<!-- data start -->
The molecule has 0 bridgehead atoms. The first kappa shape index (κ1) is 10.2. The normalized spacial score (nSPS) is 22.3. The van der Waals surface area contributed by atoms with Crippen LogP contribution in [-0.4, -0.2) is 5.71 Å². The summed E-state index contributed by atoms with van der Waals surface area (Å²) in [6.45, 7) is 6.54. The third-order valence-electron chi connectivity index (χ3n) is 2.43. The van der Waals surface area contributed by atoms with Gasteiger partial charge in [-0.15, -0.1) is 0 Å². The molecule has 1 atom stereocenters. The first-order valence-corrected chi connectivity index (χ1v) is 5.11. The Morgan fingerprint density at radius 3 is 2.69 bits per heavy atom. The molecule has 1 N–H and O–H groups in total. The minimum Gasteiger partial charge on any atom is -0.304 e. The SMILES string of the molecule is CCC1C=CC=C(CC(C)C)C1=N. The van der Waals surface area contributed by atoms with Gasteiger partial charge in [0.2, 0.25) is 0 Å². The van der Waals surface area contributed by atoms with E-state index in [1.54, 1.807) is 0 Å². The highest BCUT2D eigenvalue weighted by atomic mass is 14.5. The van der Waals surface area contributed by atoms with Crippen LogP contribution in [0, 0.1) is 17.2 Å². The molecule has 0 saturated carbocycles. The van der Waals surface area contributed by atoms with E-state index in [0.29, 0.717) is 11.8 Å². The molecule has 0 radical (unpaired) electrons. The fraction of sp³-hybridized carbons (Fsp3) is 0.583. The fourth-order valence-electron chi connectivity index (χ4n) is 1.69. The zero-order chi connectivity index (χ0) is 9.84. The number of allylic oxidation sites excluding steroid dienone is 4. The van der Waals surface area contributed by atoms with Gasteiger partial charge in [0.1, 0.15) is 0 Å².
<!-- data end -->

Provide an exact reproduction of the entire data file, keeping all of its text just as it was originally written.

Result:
The molecule has 0 bridgehead atoms. The first kappa shape index (κ1) is 10.2. The normalized spacial score (nSPS) is 22.3. The van der Waals surface area contributed by atoms with Crippen LogP contribution in [-0.4, -0.2) is 5.71 Å². The summed E-state index contributed by atoms with van der Waals surface area (Å²) in [6.45, 7) is 6.54. The third-order valence-electron chi connectivity index (χ3n) is 2.43. The van der Waals surface area contributed by atoms with Gasteiger partial charge in [-0.15, -0.1) is 0 Å². The molecule has 1 atom stereocenters. The first-order valence-corrected chi connectivity index (χ1v) is 5.11. The Morgan fingerprint density at radius 3 is 2.69 bits per heavy atom. The molecule has 1 N–H and O–H groups in total. The minimum Gasteiger partial charge on any atom is -0.304 e. The SMILES string of the molecule is CCC1C=CC=C(CC(C)C)C1=N. The van der Waals surface area contributed by atoms with Gasteiger partial charge in [0.2, 0.25) is 0 Å². The van der Waals surface area contributed by atoms with E-state index in [1.54, 1.807) is 0 Å². The highest BCUT2D eigenvalue weighted by atomic mass is 14.5. The van der Waals surface area contributed by atoms with Crippen LogP contribution in [0, 0.1) is 17.2 Å². The molecule has 0 saturated carbocycles. The van der Waals surface area contributed by atoms with E-state index in [0.29, 0.717) is 11.8 Å². The molecule has 0 radical (unpaired) electrons. The fraction of sp³-hybridized carbons (Fsp3) is 0.583. The fourth-order valence-electron chi connectivity index (χ4n) is 1.69. The zero-order chi connectivity index (χ0) is 9.84. The number of allylic oxidation sites excluding steroid dienone is 4. The van der Waals surface area contributed by atoms with Gasteiger partial charge in [0.1, 0.15) is 0 Å².